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Objective

There is vast evidence to support the presence of brain aberrations in patients with fibromyalgia (FM), and it is possible that central plasticity is critical for the transition from acute to chronic pain. The aim of the present study was to investigate the relationship between brain structure and function in patients with FM.

Methods

Functional connectivity of the brain during application of intermittent pressure–pain stimuli and measures of brain structure were compared between 26 patients with FM and 13 age- and sex-matched healthy controls. Magnetic resonance imaging (MRI) was performed to obtain high-resolution anatomic images and functional MRI scans of the brain, which were used for measurements of pain-evoked brain activity.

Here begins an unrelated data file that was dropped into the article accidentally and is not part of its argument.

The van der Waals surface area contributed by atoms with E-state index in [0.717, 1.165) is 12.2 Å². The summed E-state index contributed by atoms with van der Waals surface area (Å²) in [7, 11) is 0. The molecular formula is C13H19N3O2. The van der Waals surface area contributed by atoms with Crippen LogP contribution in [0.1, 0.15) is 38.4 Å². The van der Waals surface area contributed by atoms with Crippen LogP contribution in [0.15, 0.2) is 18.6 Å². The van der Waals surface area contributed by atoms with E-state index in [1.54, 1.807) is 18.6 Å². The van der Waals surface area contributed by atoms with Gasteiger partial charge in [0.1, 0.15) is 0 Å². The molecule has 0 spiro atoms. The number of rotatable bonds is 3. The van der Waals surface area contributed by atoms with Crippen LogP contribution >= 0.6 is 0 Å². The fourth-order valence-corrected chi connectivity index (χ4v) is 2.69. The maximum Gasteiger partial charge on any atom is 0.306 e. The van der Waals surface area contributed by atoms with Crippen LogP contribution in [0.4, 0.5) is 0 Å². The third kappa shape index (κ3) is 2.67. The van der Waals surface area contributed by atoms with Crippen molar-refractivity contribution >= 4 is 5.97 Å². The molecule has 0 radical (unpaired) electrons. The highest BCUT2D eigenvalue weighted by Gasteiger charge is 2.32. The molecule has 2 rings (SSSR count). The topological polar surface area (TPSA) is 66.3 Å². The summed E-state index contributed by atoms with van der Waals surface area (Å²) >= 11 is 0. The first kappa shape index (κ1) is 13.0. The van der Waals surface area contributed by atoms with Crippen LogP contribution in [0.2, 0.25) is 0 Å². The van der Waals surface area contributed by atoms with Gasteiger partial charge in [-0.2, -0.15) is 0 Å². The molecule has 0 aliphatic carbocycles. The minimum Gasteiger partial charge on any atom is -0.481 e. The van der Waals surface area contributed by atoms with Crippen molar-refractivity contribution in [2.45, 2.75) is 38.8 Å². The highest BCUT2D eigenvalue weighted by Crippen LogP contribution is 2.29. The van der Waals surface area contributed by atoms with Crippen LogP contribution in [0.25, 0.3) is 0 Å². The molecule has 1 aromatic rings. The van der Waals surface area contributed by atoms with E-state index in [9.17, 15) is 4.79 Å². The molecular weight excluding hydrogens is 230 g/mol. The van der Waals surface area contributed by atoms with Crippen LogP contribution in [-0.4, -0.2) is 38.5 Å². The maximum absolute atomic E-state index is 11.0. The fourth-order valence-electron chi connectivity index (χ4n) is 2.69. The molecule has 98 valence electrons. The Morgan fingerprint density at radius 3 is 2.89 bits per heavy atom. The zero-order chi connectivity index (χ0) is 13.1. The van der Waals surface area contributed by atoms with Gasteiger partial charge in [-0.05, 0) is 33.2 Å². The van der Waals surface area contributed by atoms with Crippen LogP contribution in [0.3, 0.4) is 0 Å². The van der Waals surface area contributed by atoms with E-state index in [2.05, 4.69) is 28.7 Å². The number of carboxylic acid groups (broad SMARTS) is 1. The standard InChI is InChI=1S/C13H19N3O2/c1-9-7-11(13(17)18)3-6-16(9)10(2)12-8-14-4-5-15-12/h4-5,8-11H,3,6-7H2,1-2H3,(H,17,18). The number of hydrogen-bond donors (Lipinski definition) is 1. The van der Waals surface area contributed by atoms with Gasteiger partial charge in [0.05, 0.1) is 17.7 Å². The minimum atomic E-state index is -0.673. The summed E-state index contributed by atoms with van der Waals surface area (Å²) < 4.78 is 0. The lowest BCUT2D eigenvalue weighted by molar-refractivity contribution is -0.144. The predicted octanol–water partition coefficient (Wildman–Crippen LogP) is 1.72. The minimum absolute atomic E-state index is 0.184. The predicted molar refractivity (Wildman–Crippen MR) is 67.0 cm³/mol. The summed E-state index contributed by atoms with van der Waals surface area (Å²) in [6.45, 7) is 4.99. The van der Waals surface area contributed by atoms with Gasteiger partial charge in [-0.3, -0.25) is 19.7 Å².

Results

FM patients displayed a distinct overlap between decreased cortical thickness, decreased brain volumes, and decreased functional regional coherence in the rostral anterior cingulate cortex. The morphometric changes were more pronounced with longer exposure to FM pain. In addition, there was evidence of an association between structural and functional changes in the mesolimbic areas of the brain and the severity of comorbid depression symptoms in FM patients.

Conclusion

The combined integration of structural and functional measures allowed for a unique characterization of the impact of FM pain on the brain. These data may lead to the identification of early structural and functional brain alterations in response to pain, which could be used to develop markers for predicting the development of FM and other pain disorders.